Meiresonne v. Google (Fed. Cir. March 7, 2017) stands for the proposition that a proper teach away argument to defeat of obviousness rejection requires a discussion in the prior art of more than just a preference away, disparagement or being critical of the combination suggested by the examiner to make the claimed invention. A proper teach away argument requires that the prior … [Read more...]
Patent prosecution is the act of communicating with the Patent Office such as by filing an application for patent, responding to office actions, satisfying various patent law requirements for securing a patent. Browse related articles below. Browse related articles below.
Summary A proper rejection on obviousness requires that the examiner show how one of ordinary skill in the art would have been motivated to combine two or more prior art references to make the claimed invention. In Personal Web Technologies v. Apple (Fed. Cir. 2/14/17), the Federal Circuit held that the Patent Trial and Appeal Board (PTAB) failed to explain why a relevant … [Read more...]
For an examiner to reject a claim based on anticipation, each and every limitation must be found either expressly or inherently in a single prior art reference. An anticipation rejection is a rejection where the examiner is of the opinion that the claimed invention is not novel. However, the United States Patent and Trademark Office (USPTO) has taken a liberal approach to … [Read more...]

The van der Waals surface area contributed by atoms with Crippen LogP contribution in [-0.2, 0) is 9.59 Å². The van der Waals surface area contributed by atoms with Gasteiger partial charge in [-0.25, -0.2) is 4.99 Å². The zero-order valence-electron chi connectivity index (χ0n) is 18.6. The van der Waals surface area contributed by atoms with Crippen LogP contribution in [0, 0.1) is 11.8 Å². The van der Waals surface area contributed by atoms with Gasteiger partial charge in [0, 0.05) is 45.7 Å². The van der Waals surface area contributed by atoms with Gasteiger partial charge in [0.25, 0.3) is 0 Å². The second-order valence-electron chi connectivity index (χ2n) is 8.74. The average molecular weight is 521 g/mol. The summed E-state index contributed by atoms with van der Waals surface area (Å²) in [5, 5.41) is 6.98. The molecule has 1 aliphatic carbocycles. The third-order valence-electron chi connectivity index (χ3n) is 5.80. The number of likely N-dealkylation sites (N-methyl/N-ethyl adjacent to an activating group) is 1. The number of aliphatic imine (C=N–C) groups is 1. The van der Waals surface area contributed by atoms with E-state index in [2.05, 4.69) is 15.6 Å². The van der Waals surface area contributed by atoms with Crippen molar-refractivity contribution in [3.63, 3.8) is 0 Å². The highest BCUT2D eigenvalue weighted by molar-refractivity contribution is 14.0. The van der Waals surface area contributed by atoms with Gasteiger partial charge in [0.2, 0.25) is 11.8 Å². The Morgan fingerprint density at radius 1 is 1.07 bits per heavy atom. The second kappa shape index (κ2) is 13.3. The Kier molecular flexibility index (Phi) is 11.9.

Basic facts In D’Agostino v. MasterCard International (Fed. Cir. 2017), the limits of what is the broadest reasonable interpretation of a claim limitation is explored. In this case, if the interpretation is illogical based on the claim structure, the patent specification and the file history, then the interpretation would be unreasonably broad. MasterCard petitioned the … [Read more...]
In Arendi v. Apple (Fed. Cir. August 10, 2016), the Federal Circuit held that the use of common sense during examination of a patent application is permitted with at least three caveats. To the layperson, this statement may sound strange. In the law, words are defined and have different standards to determine if the facts meet the definition. Obviousness has a legal … [Read more...]